“I could not help but think about how far we have come to this point, and how proud I am of Mississippi and how proud I am that these two buildings are going to show the world — not only the state of Mississippi, not only other states, but the world—who we are, where we have been, where we are today and where we are going,” she said.
Hank Holmes, director of the state Department of Archives and History, said the exhibits won’t minimize the parts of the past that some might consider embarrassing or uncomfortable.
“There is no sugar coating,” Holmes said.
The civil rights museum, focusing on 1945-70, will display the rifle that a white supremacist used in 1963 to kill Medgar Evers, whose slaying helped propel the struggle for equality to national attention.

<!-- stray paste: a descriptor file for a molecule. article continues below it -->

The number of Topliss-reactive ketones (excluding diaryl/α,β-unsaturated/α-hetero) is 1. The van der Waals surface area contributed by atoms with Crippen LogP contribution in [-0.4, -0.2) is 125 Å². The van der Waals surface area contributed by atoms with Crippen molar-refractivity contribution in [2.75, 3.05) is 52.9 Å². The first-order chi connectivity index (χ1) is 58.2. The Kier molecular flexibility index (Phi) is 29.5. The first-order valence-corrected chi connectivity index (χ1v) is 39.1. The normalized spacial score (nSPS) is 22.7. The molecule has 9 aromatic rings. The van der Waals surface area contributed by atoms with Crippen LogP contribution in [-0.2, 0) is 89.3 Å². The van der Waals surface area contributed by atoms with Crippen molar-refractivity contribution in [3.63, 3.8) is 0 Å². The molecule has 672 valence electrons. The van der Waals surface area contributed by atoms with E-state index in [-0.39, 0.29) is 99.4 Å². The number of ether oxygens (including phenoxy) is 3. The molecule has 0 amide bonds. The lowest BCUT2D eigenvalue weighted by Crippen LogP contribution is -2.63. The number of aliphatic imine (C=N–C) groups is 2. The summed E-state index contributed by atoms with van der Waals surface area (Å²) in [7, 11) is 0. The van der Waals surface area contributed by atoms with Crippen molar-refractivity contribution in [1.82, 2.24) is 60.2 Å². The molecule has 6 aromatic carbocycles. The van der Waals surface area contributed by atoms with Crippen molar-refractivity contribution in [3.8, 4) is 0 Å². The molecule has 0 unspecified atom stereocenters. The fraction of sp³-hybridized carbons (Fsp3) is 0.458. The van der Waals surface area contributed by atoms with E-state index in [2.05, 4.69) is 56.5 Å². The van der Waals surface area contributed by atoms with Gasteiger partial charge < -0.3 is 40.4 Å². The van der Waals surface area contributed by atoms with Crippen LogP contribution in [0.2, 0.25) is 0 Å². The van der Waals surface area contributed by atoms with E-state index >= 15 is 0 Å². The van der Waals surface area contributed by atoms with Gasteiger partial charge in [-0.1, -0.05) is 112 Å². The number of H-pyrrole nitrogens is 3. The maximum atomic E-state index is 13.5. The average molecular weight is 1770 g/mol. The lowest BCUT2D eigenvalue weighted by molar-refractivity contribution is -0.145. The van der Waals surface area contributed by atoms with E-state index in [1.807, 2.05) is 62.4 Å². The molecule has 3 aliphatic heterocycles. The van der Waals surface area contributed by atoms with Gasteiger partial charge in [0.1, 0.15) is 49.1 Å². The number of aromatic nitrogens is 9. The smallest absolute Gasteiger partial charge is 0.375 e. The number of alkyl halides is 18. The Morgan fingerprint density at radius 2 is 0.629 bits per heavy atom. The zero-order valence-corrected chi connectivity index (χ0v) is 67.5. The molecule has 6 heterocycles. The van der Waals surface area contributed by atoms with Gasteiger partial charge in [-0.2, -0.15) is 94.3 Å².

Also, it will have among its displays information about the 1955 slaying of Emmett Till, a 14-year-old African-American from Chicago who was said to have whistled at a white woman in a rural Mississippi grocery store. Till was kidnapped, badly beaten and shot in the head, and his body dumped in the Tallahatchie River. Till’s mother allowed photos of his brutalized body to be published, galvanizing the fledgling civil rights movement.
Like many Deep South states, Mississippi had segregated schools and public facilities until the 1960s and 1970s — facilities that people in power once falsely labeled “separate but equal.” Holmes said African-Americans’ stories will be integrated into both museums, not simply segregated into the civil rights segment.
“Stories help connect us. They are how history has been shared and handed down for centuries,” Evers-Williams and Cochran wrote in an essay. “They inspire us, teach us, and, sometimes, embarrass us. Mississippi, in many ways, provides America with a clear look into the mirror.”